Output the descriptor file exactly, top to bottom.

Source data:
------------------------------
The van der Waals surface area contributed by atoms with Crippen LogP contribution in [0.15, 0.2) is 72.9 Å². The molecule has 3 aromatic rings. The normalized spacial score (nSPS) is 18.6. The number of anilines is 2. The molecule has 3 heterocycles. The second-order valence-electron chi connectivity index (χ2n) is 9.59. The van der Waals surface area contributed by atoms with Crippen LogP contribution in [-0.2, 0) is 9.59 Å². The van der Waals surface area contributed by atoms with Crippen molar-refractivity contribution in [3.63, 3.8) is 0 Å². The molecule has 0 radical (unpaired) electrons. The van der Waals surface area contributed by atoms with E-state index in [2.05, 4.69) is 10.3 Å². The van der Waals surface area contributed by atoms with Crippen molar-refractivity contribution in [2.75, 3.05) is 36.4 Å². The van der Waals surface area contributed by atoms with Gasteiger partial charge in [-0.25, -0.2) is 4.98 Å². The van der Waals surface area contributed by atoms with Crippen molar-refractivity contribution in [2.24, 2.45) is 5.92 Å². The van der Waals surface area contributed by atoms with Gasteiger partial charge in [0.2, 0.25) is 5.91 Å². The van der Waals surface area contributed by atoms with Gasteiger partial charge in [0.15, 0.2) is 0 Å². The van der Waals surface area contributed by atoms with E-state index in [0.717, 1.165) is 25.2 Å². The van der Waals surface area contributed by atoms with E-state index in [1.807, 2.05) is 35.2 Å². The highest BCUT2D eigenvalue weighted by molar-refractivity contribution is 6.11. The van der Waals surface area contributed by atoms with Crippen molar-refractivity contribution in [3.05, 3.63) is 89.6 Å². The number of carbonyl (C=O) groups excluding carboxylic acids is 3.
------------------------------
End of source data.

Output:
The van der Waals surface area contributed by atoms with Crippen LogP contribution in [0.15, 0.2) is 72.9 Å². The molecule has 3 aromatic rings. The normalized spacial score (nSPS) is 18.6. The number of anilines is 2. The molecule has 3 heterocycles. The second-order valence-electron chi connectivity index (χ2n) is 9.59. The van der Waals surface area contributed by atoms with Crippen LogP contribution in [-0.2, 0) is 9.59 Å². The van der Waals surface area contributed by atoms with Crippen molar-refractivity contribution in [3.63, 3.8) is 0 Å². The molecule has 0 radical (unpaired) electrons. The van der Waals surface area contributed by atoms with E-state index in [2.05, 4.69) is 10.3 Å². The van der Waals surface area contributed by atoms with Crippen molar-refractivity contribution in [2.75, 3.05) is 36.4 Å². The van der Waals surface area contributed by atoms with Gasteiger partial charge in [-0.25, -0.2) is 4.98 Å². The van der Waals surface area contributed by atoms with Crippen molar-refractivity contribution in [2.24, 2.45) is 5.92 Å². The van der Waals surface area contributed by atoms with Gasteiger partial charge in [0.2, 0.25) is 5.91 Å². The van der Waals surface area contributed by atoms with Gasteiger partial charge in [0.15, 0.2) is 0 Å². The van der Waals surface area contributed by atoms with E-state index in [0.717, 1.165) is 25.2 Å². The van der Waals surface area contributed by atoms with E-state index in [1.807, 2.05) is 35.2 Å². The highest BCUT2D eigenvalue weighted by molar-refractivity contribution is 6.11. The van der Waals surface area contributed by atoms with Crippen molar-refractivity contribution in [3.05, 3.63) is 89.6 Å². The number of carbonyl (C=O) groups excluding carboxylic acids is 3.